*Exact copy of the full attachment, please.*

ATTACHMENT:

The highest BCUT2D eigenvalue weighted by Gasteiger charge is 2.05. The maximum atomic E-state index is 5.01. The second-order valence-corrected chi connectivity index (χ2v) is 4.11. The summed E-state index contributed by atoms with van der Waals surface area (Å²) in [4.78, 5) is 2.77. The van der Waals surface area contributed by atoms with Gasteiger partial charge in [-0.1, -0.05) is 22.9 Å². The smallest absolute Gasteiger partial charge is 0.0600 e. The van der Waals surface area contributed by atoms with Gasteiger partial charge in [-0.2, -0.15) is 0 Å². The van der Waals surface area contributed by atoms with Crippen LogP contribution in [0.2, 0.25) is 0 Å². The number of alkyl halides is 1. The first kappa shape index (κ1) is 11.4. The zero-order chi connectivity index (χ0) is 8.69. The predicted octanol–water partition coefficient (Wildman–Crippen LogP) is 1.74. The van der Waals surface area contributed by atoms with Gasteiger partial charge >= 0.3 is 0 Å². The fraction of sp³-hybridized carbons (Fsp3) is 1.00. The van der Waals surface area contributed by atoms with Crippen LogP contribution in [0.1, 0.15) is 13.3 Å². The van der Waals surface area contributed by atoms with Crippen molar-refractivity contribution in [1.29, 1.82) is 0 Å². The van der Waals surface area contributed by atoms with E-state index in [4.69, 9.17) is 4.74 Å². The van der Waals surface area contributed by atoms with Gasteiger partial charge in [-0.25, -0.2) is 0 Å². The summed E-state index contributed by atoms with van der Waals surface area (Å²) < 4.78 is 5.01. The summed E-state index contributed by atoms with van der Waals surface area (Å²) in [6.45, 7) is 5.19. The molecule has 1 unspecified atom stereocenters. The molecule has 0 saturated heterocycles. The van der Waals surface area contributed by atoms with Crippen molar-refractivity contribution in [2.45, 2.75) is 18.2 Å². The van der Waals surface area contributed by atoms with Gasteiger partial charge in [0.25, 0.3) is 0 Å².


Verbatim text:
The highest BCUT2D eigenvalue weighted by Gasteiger charge is 2.05. The maximum atomic E-state index is 5.01. The second-order valence-corrected chi connectivity index (χ2v) is 4.11. The summed E-state index contributed by atoms with van der Waals surface area (Å²) in [4.78, 5) is 2.77. The van der Waals surface area contributed by atoms with Gasteiger partial charge in [-0.1, -0.05) is 22.9 Å². The smallest absolute Gasteiger partial charge is 0.0600 e. The van der Waals surface area contributed by atoms with Gasteiger partial charge in [-0.2, -0.15) is 0 Å². The van der Waals surface area contributed by atoms with Crippen LogP contribution in [0.2, 0.25) is 0 Å². The number of alkyl halides is 1. The first kappa shape index (κ1) is 11.4. The zero-order chi connectivity index (χ0) is 8.69. The predicted octanol–water partition coefficient (Wildman–Crippen LogP) is 1.74. The van der Waals surface area contributed by atoms with Gasteiger partial charge >= 0.3 is 0 Å². The fraction of sp³-hybridized carbons (Fsp3) is 1.00. The van der Waals surface area contributed by atoms with Crippen LogP contribution in [0.1, 0.15) is 13.3 Å². The van der Waals surface area contributed by atoms with Crippen molar-refractivity contribution in [1.29, 1.82) is 0 Å². The van der Waals surface area contributed by atoms with E-state index in [4.69, 9.17) is 4.74 Å². The van der Waals surface area contributed by atoms with Gasteiger partial charge in [-0.25, -0.2) is 0 Å². The summed E-state index contributed by atoms with van der Waals surface area (Å²) < 4.78 is 5.01. The summed E-state index contributed by atoms with van der Waals surface area (Å²) in [6.45, 7) is 5.19. The molecule has 1 unspecified atom stereocenters. The molecule has 0 saturated heterocycles. The van der Waals surface area contributed by atoms with Crippen molar-refractivity contribution in [2.45, 2.75) is 18.2 Å². The van der Waals surface area contributed by atoms with Gasteiger partial charge in [0.25, 0.3) is 0 Å².